By Ian Tomlinson, CEO of Cybertill
Earlier this year, Google announced that it would expand its use of 'mobile-friendliness' as a ranking signal on 21 April 2015. This change has already had a large effect on search traffic for businesses as Google rewards websites for providing a ‘good’ mobile experience. The move highlights the urgent need to have a mobile friendly site. But what exactly is a mobile friendly site?
There are two options, a responsive website or a mobile site. So firstly what are they and what are the differences between the two and which is the best option?
Responsive web design is an approach that allows your website to adapt its appearance to the screen size it’s viewed on whether that be a desktop, tablet or mobile device. It means you are offering the best user experience for a wide range of devices.
Benefits of responsive design
A responsive website will typically load faster which meets one of Google’s key performance indicators (KPIs) it analyses when ranking a website. In addition, Google has a preference for responsive websites as they have the same URL and HTML regardless of what device is being used. Mobile and desktop sites have different URL addresses, (e.g. www.site.co.uk and www.m.site.co.uk), which makes it more difficult to share content across all platforms. Keeping the same URL benefits your mobile strategy by avoiding the loss of organic search traffic and additional web management.
It’s not just Google that approves, more importantly consumers prefer a responsive website. After all a website is designed for users and not Google. Responsive websites improves the user experience by avoiding big differences when they transition from using the mobile to desktop site or vice versa.
Lastly a responsive website is future proofed as there is no more development required to keep up with technology changes or mobile generation updates.
Difficulties with responsive design
As with any technology deployments there are drawbacks. In this case, more time will be taken in designing and planning for a responsive website. More thought is required to go into the content on a responsive website. For example, images must work well on both small and large screens, or be able to be cut from the mobile version with the page layout still flowing correctly and making sense to the user.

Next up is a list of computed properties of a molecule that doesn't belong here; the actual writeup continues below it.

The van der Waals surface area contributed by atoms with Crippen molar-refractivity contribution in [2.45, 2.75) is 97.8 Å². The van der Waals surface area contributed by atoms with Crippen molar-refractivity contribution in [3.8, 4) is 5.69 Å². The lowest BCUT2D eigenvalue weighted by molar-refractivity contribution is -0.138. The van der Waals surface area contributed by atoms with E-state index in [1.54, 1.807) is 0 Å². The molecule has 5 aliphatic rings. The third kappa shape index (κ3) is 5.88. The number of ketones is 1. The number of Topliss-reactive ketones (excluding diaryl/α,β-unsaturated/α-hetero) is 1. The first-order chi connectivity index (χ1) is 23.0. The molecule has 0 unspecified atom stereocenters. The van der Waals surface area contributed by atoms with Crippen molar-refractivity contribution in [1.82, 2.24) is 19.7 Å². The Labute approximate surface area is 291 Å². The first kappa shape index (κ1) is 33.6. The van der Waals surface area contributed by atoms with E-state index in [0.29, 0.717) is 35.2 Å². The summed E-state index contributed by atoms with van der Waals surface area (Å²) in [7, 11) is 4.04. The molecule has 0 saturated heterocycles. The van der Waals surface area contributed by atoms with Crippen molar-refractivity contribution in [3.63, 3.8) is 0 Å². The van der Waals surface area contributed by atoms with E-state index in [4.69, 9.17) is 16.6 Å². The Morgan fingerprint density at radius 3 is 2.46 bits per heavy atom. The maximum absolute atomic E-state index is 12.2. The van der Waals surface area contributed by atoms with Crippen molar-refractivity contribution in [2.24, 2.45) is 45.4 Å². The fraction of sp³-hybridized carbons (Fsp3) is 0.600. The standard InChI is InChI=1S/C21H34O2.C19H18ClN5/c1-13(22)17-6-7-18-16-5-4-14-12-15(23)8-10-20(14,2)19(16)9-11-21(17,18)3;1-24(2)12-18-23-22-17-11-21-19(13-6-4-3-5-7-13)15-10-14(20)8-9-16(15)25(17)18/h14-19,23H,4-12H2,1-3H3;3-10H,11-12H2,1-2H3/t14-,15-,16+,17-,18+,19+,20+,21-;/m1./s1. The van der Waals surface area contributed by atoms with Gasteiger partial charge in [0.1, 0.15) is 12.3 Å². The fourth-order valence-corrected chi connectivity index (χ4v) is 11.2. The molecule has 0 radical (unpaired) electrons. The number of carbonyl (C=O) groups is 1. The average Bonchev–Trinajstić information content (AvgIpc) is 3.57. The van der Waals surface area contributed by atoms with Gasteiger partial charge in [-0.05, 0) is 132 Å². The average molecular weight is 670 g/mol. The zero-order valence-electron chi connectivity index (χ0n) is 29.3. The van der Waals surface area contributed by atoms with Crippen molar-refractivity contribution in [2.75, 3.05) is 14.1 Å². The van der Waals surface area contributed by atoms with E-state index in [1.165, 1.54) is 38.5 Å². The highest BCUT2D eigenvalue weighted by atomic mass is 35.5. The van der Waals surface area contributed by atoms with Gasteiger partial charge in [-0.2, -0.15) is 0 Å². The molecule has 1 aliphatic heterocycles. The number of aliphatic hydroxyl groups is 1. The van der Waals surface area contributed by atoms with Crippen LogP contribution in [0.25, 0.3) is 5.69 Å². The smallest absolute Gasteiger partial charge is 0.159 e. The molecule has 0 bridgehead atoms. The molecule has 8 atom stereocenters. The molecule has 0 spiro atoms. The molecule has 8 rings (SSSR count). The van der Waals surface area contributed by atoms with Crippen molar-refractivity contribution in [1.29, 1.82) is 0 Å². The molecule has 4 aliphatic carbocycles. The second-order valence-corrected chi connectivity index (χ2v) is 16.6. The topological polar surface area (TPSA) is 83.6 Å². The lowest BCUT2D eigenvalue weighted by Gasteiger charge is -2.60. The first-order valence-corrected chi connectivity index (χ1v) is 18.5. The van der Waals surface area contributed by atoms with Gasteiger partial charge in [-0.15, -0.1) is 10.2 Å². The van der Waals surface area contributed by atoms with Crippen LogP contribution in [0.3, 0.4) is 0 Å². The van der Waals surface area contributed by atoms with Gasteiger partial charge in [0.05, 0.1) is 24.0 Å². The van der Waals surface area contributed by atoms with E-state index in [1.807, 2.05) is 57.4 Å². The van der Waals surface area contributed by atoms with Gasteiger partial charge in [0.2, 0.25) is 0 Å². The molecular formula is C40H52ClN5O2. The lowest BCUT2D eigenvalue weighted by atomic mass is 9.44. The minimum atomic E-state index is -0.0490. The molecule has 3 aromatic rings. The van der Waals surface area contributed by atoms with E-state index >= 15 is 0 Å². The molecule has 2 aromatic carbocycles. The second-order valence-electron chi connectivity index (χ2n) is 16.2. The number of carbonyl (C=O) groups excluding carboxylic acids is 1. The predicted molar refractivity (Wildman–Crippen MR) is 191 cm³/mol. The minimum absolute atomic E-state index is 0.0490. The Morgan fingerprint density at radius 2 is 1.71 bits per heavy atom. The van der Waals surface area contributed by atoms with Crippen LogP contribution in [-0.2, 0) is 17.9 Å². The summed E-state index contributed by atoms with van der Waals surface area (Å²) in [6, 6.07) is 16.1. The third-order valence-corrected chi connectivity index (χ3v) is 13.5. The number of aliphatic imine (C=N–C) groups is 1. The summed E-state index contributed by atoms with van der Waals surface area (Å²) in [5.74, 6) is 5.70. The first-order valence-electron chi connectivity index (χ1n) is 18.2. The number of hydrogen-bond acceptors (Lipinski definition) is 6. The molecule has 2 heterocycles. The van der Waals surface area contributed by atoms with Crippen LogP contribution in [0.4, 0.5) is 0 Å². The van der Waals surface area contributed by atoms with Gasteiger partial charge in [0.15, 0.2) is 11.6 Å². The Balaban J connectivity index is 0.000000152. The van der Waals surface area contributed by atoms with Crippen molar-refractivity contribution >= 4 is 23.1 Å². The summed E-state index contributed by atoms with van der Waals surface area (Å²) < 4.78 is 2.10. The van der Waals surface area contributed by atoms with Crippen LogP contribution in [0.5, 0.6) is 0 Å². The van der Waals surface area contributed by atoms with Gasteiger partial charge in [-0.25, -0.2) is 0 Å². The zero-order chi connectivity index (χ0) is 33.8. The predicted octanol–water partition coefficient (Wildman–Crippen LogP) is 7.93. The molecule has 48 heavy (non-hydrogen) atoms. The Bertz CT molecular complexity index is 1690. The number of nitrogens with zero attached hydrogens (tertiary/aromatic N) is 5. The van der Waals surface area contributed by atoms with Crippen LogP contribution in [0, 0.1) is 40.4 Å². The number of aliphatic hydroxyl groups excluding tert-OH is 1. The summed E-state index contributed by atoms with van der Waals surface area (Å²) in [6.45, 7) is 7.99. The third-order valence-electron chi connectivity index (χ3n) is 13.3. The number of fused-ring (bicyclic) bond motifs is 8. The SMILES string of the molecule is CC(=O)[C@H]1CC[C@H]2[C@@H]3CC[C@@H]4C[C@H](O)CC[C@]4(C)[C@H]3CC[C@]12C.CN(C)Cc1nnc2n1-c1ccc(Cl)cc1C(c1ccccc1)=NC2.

It is very difficult to simply turn an existing website into responsive design and typically means a complete redesign from the ground up which can be costly.
Not all browsers will display content the same, Internet Explorer is notorious for this which can cause more work and headaches for web designers trying to get the responsive design to work across the board. It is also important to check Google Analytics as this will inform you what browsers people are using to view your website.
Let’s go mobile
Mobile websites are specifically designed to fit a smartphone display which minimises any issues such as an image not resizing properly. It is often a cheaper option than responsive as it doesn’t require a full site re-design.
A separate mobile website can also use more modern front-end technologies such as HTML5, which can enhance users’ experience and reduce maintenance costs.
No to mobile
By choosing a mobile site for your mobile strategy, you are committing to managing and updating content on two different websites which can be expensive and time consuming. For example, mobile sites may require an entirely different set of images, thus doubling the workload for photographers and designers creating the content.
Similarly, a mobile site may need to be updated to keep up the latest generations of smart phones, making it more costly than it originally seems.
With a mobile website, you must create a different domain, which can affect search traffic.
Mobile sites can lack creativity or be ‘uninspiring’ due to the restrictions on creating such a small website and users may find it difficult to navigate if they are used to the desktop site whereas with responsive, the website is exactly the same.
Mobile or responsive?
So what is the answer?
When consumers started shopping on their phones, a mobile site was one of the first solutions available, but since then they have been superseded by responsive sites.
The main reason that mobile sites are not the best idea, is that it means you need to maintain double the amount of content, and Google has to crawl across both versions. Google will attempt to detect what device is being used, then redirect correctly, but if a mobile link is shared and clicked on through a desktop, this can sometimes cause problems.
Also it is important to consider when making your decision not to do it solely on cost. If you do, you may end up losing revenue from your website that can cost you a lot more than the initial investment.
So perhaps it best to be what your customers expect: responsive.